Although you might not guess it from this blog there is a lot more to Wales than just surfing!
Wales has always been a great place to visit for families, many of its holiday resort’s histories can be traced all the way back to the Victorian times when towns like Llandudno and Colwyn Bay were magnets for holidaymakers seeking a dose of sun and seaside attractions.
Whilst many argue that Wales’ heyday as a holiday destination is firmly in the past, in the last few years a number of stellar attractions have opened drawing thousands of eager tourists to Wales all year round. Inland activity attractions like Zip World, Bounce Below and Surf Snowdonia have done wonders for the tourism here but, not surprisingly, I still prefer the sights and activities based on the coast.
If the surf isn’t quite working your way, or you just fancy a change of pace, these places make for a great alternative day out:
South Stack Lighthouse
This little islet off Anglesey holds a real place in my heart for rather sappy, sentimental reasons. Built in 1809, the lighthouse itself was reopened in 2017 after being closed for sometime, much to my delight. I’ve intermittently returned here throughout my life with the people who are most important to me: my Father, my wife and my boys. Every time I go back my mind drifts back to the other times that I’ve visited – it’s a real treat. There are always loads of birds to spot, making it a great half-day out for the whole family.
Where to Surf: Nearby Rhoseneigr is a good shout for a quick surf and there’s a great ice cream shop there too…
Where to Stay: Ynys Groes is a charming little cottage, you’ll want to book in advance!
Often described as the ‘greatest castle never built’, this Medieval ruin was intended to be a fortress that could stand tall next to Edward I’s other great Welsh castles, however a lack of funds followed by the Madog ap Llywelyn led to Beaumaris remaining unfinished. Ironically the ruins remain in very good nick and make for a fun day out! During the summer there are a number of great activities for kids and you can get some great views of Snowdonia too.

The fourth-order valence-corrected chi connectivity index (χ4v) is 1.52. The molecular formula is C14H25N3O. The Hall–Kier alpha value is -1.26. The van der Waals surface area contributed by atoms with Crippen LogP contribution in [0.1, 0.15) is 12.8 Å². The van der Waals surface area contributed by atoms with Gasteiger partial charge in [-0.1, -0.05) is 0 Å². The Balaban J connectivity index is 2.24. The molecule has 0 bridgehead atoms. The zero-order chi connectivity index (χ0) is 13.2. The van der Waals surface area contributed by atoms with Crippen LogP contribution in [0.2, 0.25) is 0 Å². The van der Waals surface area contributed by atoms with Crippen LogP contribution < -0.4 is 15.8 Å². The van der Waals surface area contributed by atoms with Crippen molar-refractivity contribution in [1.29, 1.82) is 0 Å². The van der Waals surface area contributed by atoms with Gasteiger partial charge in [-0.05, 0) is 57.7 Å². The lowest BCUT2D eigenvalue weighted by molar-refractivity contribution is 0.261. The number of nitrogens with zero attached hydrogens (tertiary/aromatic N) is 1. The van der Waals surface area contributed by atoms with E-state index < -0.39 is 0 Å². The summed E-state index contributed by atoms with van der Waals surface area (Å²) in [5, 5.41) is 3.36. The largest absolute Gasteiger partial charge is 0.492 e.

Where to Surf: Benllech beach is a nice little spot to catch some surf and just a short drive from the Castle.
Where to Stay: The Sea View Guest House is my top pick for the area – it’s cosy, clean and always welcoming.
This 19th century short-gauge railway was under threat from an invasive plant species, thankfully the preservation society acted quickly hiring a team of Japanese knotweed specialists to treat the problem before it got out of hand. A 55 minute journey takes you through fantastic scenery with the route terminating at Abergynolwyn. It’s worth checking their website before you make the trip as their packed programme of events can interrupt the schedule.
Where to Surf: The surf at Llangrannog Beach is great for beginners, perfect for a couple of hours of paddling.
Where to Stay: Trefeddian Hotel is a great example of a classically designed hotel that has been updated with class – a little pricey but definitely worth it.
Welsh Mountain Zoo
Who doesn’t love a zoo? Whilst you might not get the kind of range of animals that bigger establishments offer, this is by far the quirkiest zoo you’ll find in the UK. I’m a huge fan of Colwyn Bay, it’s a seaside resort that has retained it’s Victorian charm whilst not feeling dated and the Welsh Mountain Zoo is a great example of this. Don’t miss feeding time for the seals, who are by far the star attraction – the Sumatran Tigers are also a must see.
Where to Surf: Llandulas Breakwater can sometimes be a little rippy, but it’s worth checking out if you’re in the area.
Where to Stay: Bryn Woodlands House is a family-run 4-star guest house that is centrally located in the town – a real treat for those who appreciate good hospitality.